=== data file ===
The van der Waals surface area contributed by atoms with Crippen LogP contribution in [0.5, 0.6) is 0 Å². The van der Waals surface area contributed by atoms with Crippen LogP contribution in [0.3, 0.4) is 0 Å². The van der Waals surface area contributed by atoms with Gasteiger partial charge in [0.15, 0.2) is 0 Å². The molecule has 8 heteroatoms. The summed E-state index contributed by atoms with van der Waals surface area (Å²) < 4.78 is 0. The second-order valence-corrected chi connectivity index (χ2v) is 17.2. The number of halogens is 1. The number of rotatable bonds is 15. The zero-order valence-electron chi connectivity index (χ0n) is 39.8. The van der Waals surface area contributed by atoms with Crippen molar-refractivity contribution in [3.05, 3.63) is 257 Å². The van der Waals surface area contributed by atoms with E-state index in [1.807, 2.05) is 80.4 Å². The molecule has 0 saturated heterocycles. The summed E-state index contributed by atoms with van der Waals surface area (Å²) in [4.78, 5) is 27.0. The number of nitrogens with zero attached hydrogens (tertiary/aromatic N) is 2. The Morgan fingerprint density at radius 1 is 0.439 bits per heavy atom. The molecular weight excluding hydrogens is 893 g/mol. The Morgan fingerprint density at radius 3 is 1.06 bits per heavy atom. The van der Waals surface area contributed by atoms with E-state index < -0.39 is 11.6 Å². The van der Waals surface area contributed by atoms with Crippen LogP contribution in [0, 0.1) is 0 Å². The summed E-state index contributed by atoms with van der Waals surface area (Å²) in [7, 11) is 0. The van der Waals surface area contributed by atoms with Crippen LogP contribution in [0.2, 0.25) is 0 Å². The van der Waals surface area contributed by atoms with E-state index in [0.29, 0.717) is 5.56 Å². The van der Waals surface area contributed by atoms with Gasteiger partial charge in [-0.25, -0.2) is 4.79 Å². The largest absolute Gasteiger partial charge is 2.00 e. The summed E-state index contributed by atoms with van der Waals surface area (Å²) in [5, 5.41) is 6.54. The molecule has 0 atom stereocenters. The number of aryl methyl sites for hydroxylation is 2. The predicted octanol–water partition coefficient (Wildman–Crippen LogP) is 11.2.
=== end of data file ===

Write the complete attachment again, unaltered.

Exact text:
The van der Waals surface area contributed by atoms with Crippen LogP contribution in [0.5, 0.6) is 0 Å². The van der Waals surface area contributed by atoms with Crippen LogP contribution in [0.3, 0.4) is 0 Å². The van der Waals surface area contributed by atoms with Gasteiger partial charge in [0.15, 0.2) is 0 Å². The molecule has 8 heteroatoms. The summed E-state index contributed by atoms with van der Waals surface area (Å²) < 4.78 is 0. The second-order valence-corrected chi connectivity index (χ2v) is 17.2. The number of halogens is 1. The number of rotatable bonds is 15. The zero-order valence-electron chi connectivity index (χ0n) is 39.8. The van der Waals surface area contributed by atoms with Crippen molar-refractivity contribution in [3.05, 3.63) is 257 Å². The van der Waals surface area contributed by atoms with E-state index in [1.807, 2.05) is 80.4 Å². The molecule has 0 saturated heterocycles. The summed E-state index contributed by atoms with van der Waals surface area (Å²) in [4.78, 5) is 27.0. The number of nitrogens with zero attached hydrogens (tertiary/aromatic N) is 2. The Morgan fingerprint density at radius 1 is 0.439 bits per heavy atom. The molecular weight excluding hydrogens is 893 g/mol. The Morgan fingerprint density at radius 3 is 1.06 bits per heavy atom. The van der Waals surface area contributed by atoms with E-state index < -0.39 is 11.6 Å². The van der Waals surface area contributed by atoms with Crippen LogP contribution in [0, 0.1) is 0 Å². The summed E-state index contributed by atoms with van der Waals surface area (Å²) in [7, 11) is 0. The van der Waals surface area contributed by atoms with Crippen LogP contribution in [0.2, 0.25) is 0 Å². The van der Waals surface area contributed by atoms with E-state index in [0.29, 0.717) is 5.56 Å². The van der Waals surface area contributed by atoms with Gasteiger partial charge in [-0.25, -0.2) is 4.79 Å². The largest absolute Gasteiger partial charge is 2.00 e. The summed E-state index contributed by atoms with van der Waals surface area (Å²) in [5, 5.41) is 6.54. The molecule has 0 atom stereocenters. The number of aryl methyl sites for hydroxylation is 2. The predicted octanol–water partition coefficient (Wildman–Crippen LogP) is 11.2.